Star, Crown Resorts Meet over Potential Merger

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As Crown Resorts continues to fend off an assault on its reputation and viability as a casino operator, a number of companies haven’t wasted time approaching it to offer potential buyout deals. Oaktree Capital Group and the Blackstone Group were seen as the largest contenders, especially because of their deep pockets, but then Australia’s own Star Entertainment stepped in and put an offer on the table. While there is still a lot of work to be done and Crown might not ever be willing to negotiate, the Star arrangement makes the most sense. So much so that the CEOs of Australia’s two largest hospitality companies just met last week to explore their options.

Star and Crown Talk Merger

The Australian Financial Review reports that Steve McCann of Crown Resorts and Star CEO Matt Bekier got together to go over details of a deal initially put forward by Star in May. McCann has been running the show at Crown since the beginning of the month after having been appointed to replace outgoing CEO Ken Barton. Barton resigned, in part, due to the report by officials in New South Wales that determined the company was not fit to hold a license, and which started a cascade of investigations into allegations Crown was involved in money laundering and other criminal activity for decades.

Details of the conversation the two executives had last week haven’t been revealed. However, it seemed that Crown and McCann might be a little more amenable to working with Star on a potential merger than with any other company. Crown had requested that Star provide more details regarding its proposal about a month ago, and it now seems that the two companies might be ready to take a possible arrangement more seriously. The fact that these two CEOs have met, however, doesn’t mean that a deal is imminent.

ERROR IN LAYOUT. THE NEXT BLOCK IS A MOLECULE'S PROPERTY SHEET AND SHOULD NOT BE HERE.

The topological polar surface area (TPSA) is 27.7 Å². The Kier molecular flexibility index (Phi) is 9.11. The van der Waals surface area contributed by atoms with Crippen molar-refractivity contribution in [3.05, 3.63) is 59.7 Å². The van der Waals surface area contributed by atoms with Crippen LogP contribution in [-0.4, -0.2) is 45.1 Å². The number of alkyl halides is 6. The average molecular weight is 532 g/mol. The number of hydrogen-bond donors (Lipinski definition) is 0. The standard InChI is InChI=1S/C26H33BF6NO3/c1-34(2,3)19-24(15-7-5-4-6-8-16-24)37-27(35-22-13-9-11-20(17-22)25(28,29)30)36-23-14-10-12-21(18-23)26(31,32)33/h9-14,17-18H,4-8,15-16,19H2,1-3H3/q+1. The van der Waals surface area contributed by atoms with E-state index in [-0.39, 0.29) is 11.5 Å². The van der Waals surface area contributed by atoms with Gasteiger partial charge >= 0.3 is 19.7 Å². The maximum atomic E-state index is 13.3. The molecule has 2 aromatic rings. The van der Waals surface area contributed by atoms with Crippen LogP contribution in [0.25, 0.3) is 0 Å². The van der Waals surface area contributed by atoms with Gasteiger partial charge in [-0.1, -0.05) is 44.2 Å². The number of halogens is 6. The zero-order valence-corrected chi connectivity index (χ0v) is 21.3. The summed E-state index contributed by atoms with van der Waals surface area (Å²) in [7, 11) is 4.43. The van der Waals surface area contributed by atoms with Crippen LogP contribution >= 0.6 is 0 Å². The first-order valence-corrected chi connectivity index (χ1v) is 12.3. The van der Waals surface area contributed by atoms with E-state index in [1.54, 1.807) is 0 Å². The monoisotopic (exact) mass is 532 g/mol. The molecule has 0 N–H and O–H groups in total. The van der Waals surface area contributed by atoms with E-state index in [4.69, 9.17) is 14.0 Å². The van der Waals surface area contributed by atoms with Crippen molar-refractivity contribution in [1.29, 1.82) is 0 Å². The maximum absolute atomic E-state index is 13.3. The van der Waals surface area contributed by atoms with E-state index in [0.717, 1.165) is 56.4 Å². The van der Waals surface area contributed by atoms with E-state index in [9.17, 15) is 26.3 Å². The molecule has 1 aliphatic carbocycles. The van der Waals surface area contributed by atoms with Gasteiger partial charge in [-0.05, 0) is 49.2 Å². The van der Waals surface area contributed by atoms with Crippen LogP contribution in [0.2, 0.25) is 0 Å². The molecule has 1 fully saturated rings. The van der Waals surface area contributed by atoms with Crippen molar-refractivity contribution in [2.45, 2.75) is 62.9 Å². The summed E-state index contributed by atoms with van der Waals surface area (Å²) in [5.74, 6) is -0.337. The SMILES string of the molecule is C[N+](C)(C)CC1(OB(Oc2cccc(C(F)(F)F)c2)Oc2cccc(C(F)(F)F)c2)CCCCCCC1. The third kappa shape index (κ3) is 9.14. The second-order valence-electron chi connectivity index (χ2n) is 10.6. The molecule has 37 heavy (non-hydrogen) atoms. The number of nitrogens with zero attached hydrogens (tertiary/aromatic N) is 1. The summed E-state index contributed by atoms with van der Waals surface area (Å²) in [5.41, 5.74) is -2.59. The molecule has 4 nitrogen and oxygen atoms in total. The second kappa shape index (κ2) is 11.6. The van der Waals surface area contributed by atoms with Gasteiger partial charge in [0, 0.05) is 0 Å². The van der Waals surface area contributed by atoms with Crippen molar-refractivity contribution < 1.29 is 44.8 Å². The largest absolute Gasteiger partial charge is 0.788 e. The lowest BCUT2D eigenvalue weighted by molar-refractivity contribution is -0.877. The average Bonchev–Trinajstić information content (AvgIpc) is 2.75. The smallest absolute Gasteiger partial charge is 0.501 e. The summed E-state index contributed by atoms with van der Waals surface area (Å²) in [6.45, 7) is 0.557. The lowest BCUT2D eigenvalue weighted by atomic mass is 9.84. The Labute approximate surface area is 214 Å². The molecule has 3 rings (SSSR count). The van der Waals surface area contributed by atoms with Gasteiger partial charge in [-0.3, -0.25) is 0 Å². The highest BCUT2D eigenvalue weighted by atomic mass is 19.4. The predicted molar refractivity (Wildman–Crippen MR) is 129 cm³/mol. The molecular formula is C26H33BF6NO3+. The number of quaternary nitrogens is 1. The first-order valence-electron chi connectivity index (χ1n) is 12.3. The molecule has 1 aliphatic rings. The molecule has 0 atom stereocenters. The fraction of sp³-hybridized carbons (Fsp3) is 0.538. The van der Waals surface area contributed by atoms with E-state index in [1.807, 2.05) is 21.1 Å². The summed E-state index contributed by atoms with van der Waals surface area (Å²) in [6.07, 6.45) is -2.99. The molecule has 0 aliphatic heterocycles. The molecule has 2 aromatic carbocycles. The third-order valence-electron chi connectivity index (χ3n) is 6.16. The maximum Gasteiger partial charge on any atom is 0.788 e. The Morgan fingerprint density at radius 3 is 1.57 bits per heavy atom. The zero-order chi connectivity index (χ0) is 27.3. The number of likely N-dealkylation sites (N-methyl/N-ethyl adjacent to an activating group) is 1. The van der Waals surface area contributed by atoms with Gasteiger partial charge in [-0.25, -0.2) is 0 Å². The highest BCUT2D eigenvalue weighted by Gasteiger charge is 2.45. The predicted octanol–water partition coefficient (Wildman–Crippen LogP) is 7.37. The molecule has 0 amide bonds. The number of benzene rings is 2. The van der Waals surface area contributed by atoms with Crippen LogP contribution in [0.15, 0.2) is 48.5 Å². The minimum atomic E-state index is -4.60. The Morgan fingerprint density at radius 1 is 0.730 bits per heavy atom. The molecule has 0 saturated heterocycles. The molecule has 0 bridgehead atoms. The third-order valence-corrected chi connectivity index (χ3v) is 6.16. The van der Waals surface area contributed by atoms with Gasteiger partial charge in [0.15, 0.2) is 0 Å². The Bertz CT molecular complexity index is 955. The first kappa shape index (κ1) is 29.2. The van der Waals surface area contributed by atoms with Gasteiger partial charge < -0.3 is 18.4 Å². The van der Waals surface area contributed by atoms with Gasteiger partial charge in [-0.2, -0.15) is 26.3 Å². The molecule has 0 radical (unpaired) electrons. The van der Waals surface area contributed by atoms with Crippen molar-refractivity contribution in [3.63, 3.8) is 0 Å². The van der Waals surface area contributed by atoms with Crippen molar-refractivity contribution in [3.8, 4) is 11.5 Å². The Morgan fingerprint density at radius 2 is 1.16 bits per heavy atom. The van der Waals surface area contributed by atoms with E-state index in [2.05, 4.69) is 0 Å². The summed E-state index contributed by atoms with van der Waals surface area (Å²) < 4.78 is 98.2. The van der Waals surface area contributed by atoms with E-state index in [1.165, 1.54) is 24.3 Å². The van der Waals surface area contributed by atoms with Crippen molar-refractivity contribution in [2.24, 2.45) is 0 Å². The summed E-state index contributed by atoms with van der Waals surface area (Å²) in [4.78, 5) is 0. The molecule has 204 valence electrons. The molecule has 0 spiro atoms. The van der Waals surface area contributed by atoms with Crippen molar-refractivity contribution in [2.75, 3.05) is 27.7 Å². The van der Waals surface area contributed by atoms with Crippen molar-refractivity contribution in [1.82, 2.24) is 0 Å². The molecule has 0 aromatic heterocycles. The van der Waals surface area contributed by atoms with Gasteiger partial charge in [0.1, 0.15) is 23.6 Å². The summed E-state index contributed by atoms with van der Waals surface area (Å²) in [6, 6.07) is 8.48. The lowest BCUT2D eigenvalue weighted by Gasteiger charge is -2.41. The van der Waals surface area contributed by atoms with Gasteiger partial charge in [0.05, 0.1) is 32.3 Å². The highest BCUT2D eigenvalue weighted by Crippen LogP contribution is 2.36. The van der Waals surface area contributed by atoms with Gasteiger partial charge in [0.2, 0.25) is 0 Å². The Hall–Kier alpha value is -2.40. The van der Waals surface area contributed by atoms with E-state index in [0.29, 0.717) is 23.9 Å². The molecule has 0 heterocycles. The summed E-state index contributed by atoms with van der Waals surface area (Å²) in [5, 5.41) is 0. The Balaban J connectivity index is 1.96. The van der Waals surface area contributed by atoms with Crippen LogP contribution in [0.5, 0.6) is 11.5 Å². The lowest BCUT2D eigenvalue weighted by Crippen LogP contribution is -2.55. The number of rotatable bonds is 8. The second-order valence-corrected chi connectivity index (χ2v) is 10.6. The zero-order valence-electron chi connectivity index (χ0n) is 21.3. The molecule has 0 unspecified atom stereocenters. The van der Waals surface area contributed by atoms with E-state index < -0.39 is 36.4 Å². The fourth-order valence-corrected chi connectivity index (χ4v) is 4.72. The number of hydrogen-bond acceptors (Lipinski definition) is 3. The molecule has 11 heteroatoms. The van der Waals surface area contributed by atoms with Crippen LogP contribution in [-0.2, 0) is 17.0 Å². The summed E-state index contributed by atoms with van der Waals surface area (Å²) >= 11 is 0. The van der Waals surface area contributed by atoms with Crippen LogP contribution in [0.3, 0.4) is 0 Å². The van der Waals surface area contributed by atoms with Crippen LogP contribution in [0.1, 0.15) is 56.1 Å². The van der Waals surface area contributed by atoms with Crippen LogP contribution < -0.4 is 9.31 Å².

A Lot of Details Still to Be Worked Out

One of the reasons a deal with Star might make more sense is that the company is already licensed across much of Australia, making a transition easier. However, monopoly concerns would invariably be raised and would have to be countered before regulators signed off on any arrangement. Still, the move would make a lot of sense for Crown shareholders, especially since the company is quickly losing ground as a result of the ongoing reports. Those investors would be on the winning end of any arrangement.

According to the proposal submitted by Star, Crown shareholders would retain 59% of the merged companies, with the remainder going to Star shareholders. In addition, there is the major check Star is ready to write for $7 billion (AUD$9B). According to Bekier, the merged companies would be able to benefit from as much as $150 million (AU$200M) in annual cost savings, which could also provide shareholders with additional incentives. As Crown continues to face scrutiny in Victoria and Western Australia, it’s likely to see additional fallout from the investigations. Trying to work a deal with Star now would prevent it from being forced by authorities to split up later.

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